Voices of:  Nicholas Cage   Emma Stone   Ryan Reynolds   Catherine Keener   Cloris Leachman


THE CROODS


 The Croods are a family back in prehistoric times and at least some of them are trying to break out of the “caveman” mode.  The father Grug (Nicholas Cage) is the one most stuck, being fearful and wanting to stay in the cave where almost everything that happens is expected.  The trouble is, his teenage daughter Eep (Emma Stone) is CURIOUS, and refuses to stay put; she wants to see the world and explore new things.  The mother Ugga (Catherine Keener) is pretty much caught between them, and basically stays out of the way.  Comic relief is provided by Gran (Cloris Leachman), the brother Thunk (Clark Duke), and the baby Sandy (Randy Thorn), as well as “Belt” (Chris Sanders), who actually serves as a belt.  Gran is the feisty grandmother always daring and ready for an adventure, whether it’s sane or not.  Thunk actually doesn’t think much and is just about devoid of a brain, and Sandy is the fastest sprint during hunts and always gets its prey.  Belt belongs to another character, and has a unique way of communicating, which everyone seems to understand.  

 The story is a little weak, but basically it is about Eep defying her father at every turn as he tries to hold onto her, and her encountering Guy (Ryan Reynolds)—a guy her own age—on one of her forays.  He is more civilized, and is somewhat horrified with the family’s primitive behavior (hitting and bopping are their preferred strategies for dealing with any problem).  He knows how to make a fire (which the family thinks is the sun at first), and has learned that the world as they know it is coming to the end.  So they need to get somewhere that is safe quickly—not to a cave, as Grug thinks, but “toward the light.”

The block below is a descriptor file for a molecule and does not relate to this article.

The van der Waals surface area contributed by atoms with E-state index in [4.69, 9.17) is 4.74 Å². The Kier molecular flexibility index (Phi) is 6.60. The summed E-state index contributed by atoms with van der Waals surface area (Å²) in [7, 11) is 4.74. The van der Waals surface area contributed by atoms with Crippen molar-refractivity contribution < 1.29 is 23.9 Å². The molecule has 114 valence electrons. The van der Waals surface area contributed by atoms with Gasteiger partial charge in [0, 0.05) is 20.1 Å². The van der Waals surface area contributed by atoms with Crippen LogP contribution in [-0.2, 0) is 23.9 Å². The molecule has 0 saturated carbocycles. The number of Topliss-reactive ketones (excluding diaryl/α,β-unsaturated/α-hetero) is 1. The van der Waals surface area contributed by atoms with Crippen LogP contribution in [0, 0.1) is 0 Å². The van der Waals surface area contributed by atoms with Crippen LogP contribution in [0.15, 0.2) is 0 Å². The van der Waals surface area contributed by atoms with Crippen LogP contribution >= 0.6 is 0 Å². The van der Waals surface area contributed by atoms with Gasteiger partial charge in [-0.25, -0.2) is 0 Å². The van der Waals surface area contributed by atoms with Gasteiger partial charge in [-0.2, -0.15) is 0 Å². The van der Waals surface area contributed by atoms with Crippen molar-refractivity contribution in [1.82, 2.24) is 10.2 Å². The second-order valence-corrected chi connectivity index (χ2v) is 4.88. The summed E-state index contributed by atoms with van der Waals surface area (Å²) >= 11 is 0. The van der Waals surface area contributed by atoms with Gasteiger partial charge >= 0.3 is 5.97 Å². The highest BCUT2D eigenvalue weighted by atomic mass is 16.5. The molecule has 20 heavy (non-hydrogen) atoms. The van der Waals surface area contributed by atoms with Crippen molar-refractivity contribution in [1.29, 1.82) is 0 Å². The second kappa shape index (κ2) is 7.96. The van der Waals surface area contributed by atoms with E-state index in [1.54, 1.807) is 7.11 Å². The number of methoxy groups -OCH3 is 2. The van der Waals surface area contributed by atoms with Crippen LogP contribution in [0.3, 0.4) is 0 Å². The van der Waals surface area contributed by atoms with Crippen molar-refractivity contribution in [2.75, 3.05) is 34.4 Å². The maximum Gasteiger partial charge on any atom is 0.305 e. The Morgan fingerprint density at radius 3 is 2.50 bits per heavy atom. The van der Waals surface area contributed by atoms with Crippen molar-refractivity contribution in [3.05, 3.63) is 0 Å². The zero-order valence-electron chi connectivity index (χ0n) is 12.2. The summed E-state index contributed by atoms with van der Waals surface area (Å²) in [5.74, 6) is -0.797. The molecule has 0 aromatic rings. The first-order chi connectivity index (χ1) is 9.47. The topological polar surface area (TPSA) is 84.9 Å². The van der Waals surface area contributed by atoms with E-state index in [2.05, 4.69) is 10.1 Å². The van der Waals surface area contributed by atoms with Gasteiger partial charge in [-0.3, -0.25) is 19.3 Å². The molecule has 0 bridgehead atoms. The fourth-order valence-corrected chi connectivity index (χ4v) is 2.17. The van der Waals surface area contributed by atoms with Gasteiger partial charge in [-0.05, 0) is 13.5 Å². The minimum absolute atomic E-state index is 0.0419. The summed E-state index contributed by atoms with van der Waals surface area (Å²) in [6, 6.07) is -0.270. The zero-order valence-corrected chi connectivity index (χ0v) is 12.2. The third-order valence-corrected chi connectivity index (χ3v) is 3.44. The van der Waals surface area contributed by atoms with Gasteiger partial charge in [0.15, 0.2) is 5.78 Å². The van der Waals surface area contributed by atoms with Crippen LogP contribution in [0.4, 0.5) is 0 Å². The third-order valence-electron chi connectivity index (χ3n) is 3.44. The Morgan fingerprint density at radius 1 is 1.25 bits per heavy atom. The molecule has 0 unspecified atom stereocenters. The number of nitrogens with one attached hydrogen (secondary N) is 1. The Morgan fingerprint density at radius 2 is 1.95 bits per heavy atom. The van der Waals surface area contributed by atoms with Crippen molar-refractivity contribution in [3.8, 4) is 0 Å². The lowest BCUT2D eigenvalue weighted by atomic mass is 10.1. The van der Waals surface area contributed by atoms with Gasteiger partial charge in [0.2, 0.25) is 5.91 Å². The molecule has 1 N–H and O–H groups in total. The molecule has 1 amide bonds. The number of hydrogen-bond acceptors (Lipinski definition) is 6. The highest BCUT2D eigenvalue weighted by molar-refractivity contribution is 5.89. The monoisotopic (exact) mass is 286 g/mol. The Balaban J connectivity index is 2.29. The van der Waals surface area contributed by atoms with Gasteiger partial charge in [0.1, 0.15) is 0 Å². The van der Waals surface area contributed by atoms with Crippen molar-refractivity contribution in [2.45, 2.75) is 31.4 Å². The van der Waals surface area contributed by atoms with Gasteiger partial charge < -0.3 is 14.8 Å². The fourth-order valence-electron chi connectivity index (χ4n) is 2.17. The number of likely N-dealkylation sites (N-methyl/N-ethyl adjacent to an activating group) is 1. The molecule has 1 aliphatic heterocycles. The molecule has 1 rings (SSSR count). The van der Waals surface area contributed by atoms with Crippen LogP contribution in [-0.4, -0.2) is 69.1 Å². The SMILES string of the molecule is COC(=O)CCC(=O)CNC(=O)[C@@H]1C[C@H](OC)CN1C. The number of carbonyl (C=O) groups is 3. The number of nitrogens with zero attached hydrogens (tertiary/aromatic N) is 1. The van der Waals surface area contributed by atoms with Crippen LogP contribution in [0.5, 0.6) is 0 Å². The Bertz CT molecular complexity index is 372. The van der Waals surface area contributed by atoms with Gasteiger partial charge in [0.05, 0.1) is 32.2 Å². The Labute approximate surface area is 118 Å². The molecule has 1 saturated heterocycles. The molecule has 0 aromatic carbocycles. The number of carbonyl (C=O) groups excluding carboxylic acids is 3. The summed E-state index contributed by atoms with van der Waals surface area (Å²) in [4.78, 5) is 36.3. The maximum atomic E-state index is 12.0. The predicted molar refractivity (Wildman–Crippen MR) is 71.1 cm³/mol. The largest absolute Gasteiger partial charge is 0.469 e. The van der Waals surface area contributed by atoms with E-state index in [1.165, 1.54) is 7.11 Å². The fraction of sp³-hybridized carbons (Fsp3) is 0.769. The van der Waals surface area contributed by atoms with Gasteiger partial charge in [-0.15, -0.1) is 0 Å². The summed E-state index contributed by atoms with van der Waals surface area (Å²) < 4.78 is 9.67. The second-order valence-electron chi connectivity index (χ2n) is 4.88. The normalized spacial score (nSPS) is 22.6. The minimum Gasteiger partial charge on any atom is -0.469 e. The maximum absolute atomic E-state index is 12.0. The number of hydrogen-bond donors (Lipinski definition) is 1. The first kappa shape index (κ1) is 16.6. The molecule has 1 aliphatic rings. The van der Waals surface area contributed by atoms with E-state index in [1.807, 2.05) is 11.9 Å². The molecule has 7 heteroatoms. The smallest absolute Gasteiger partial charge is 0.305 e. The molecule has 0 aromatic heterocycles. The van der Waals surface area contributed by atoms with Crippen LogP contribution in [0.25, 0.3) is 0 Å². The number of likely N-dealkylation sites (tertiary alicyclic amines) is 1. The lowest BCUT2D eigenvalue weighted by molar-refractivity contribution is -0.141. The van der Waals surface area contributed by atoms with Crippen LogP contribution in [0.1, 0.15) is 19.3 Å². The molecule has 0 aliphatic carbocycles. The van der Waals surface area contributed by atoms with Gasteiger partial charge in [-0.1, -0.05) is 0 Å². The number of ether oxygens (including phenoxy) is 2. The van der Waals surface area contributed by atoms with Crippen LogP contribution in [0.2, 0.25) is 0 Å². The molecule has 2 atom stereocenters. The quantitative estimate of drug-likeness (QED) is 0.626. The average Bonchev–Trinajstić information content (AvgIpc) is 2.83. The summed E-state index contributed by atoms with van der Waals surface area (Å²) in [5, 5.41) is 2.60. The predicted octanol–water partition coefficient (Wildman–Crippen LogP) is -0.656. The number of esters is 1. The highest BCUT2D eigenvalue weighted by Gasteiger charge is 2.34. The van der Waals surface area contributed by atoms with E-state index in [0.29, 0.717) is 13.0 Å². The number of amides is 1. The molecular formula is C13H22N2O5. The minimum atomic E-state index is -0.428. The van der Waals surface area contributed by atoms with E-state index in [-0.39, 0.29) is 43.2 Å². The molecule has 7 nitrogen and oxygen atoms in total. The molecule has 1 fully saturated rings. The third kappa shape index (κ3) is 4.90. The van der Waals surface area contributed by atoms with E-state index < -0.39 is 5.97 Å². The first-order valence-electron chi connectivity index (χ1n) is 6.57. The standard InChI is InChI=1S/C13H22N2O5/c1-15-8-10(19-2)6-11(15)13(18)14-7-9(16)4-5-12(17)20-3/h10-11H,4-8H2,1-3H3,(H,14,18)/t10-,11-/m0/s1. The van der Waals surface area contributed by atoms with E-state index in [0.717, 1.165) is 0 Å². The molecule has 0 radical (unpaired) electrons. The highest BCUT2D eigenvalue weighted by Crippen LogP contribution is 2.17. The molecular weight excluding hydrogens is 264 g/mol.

There are many dangers and near misses along the journey, and they get separated many times.  But through all this, they do become more civilized, better able to listen to one another, use their heads rather than their hands, and trust others enough to become friends.  I especially liked how Grug eventually made friends with the huge cat that was his enemy.  After initially being very competitive and dismissive of Guy, Grug begins to see that he is smart and someone to listen to, and Guy eventually becomes a part of the family.

 The actors’ voices are great at capturing the individual characters and bringing them to life.  They make the story work, but for me the standout is the animation and special effects.  Landscapes are colorful and beautifully sculpted, and the animated characters are appealing and seem almost squeezable like stuffed toys.  Much of the humor is slapstick, but I guess that goes with the territory, and many kids love it.

Grade:  B By Donna R. Copeland